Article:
Here, we present dating results of the oldest segment of each of the seven cavity samples, labeled by an additional index x. For a given sample, the oldest segment corresponds to depths in the wood from 21 to 48 cm. The AMS results and calibrated ages are listed in Table 2. The results are in good agreement with the original positions of the respective segments/samples in the two stems, showing that these segments consist of the original old wood. The sequence of segment ages demonstrates that the trunk of Platland tree comprises two stems which fused partially some time ago.

The radiocarbon date of the oldest segment 2x originating from the cavity inside stem I was of 569 ± 29 bp (before present, i.e., before ad 1950), which corresponds to a calibrated age of 675 ± 15 years. However, the oldest dated segment 6x originates from the cavity inside stem II; its radiocarbon date was of 909 ± 23 bp, corresponding to a calibrated age of 940 ± 25 years.

The radiocarbon dates of the deepest segments collected from the two cavities toward the fusion/common area, i.e., 4x and 5x, were 327 ± 18 and 330 ± 27 bp, respectively. These values correspond to calibrated ages of 440 ± 20 and 440 ± 30 years. The practically identical values indicate that the two stems of Platland tree fused partially at least 440 years ago. Consequently, one can consider that the stems of Platland tree fused ca. 450 years ago, around ad 1560.

3.4 Dating results of samples collected from the exterior

The dating results and calibrated ages of the deepest and oldest segments of the three samples collected from the exterior of stems are shown in Table 3. The two deepest segments (45 and 51 cm) originating from stem I, i.e., 11x and 12x, at different heights above ground (1.34 and 2.75 m), were radiocarbon dated to 49 ± 27 and 122 ± 25 bp. The corresponding calibrated ages are 120 ± 25 and 150 ± 25 years.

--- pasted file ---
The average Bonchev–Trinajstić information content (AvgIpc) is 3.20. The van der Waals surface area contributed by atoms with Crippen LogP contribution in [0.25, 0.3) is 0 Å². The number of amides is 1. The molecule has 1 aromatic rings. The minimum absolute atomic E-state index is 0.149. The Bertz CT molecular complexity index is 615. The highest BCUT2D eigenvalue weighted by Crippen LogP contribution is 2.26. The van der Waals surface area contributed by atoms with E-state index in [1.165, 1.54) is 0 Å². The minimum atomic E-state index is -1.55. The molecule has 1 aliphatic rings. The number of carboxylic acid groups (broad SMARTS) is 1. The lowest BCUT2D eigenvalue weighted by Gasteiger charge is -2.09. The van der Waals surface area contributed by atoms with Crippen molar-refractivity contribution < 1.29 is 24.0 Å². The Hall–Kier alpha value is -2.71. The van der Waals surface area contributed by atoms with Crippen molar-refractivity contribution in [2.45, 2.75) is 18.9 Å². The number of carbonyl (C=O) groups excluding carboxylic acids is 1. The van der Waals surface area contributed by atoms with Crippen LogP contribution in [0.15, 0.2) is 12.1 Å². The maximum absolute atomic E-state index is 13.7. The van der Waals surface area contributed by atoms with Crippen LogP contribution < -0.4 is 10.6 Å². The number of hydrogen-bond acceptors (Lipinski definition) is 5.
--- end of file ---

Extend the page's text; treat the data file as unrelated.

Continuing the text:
The deepest segment 13x (20 cm) originating from stem II, at a height of 1.20 m above ground, had a radiocarbon date of 170 ± 22 bp, with a corresponding calibrated age of 250 ± 25 years.

3.5 Growth rates of the stems

Calibrated ages and positions of segments 11x and 12x, which originate from samples collected from the exterior of stem I, were used to derive the mean radial increase. Thus, stem I had grown by 3.75 × 10−3 m year−1 over the past ca. 120 years to the height of 1.34 m, and by 3.40 × 10−3 m year−1 over the past ca. 150 years to the height of 2.75 m. Such high values indicate that the very large stem I is still growing very fast.

However, as reported elsewhere (Patrut et al. 2010b), the mean radial increase expresses only an apparent growth rate of trunk/stems. Trees grow in three dimensions and their size is accurately expressed by the wood volume of the trunk/stems, which is in proportion to the cross-sectional areas at different heights. Consequently, the area increase and volume increase are much better estimates of the growth rate than the radial increase. If one considers in this respect the dating results and positions of all six samples/segments collected from the cavity and the exterior of stem I, one can state that stem I accelerated its growth over the past ca. 150 years. This result corresponds to our previous research on African baobabs (Patrut et al. 2010b), as well to other research done on giant tree species (Sillett et al.2010).

The calibrated age and position of segment 13x, which originates from the sample collected from the exterior of stem II, shows that this stem had grown by only 0.80 × 10−3 m year−1 over the past ca. 250 years to the height of 1.20 m. This low value demonstrates that the smaller and older stem II slowed down its growth considerably and that it could be close to the final stage of the African baobab's life cycle, when trees almost stop growing.

3.6 Ages of the stems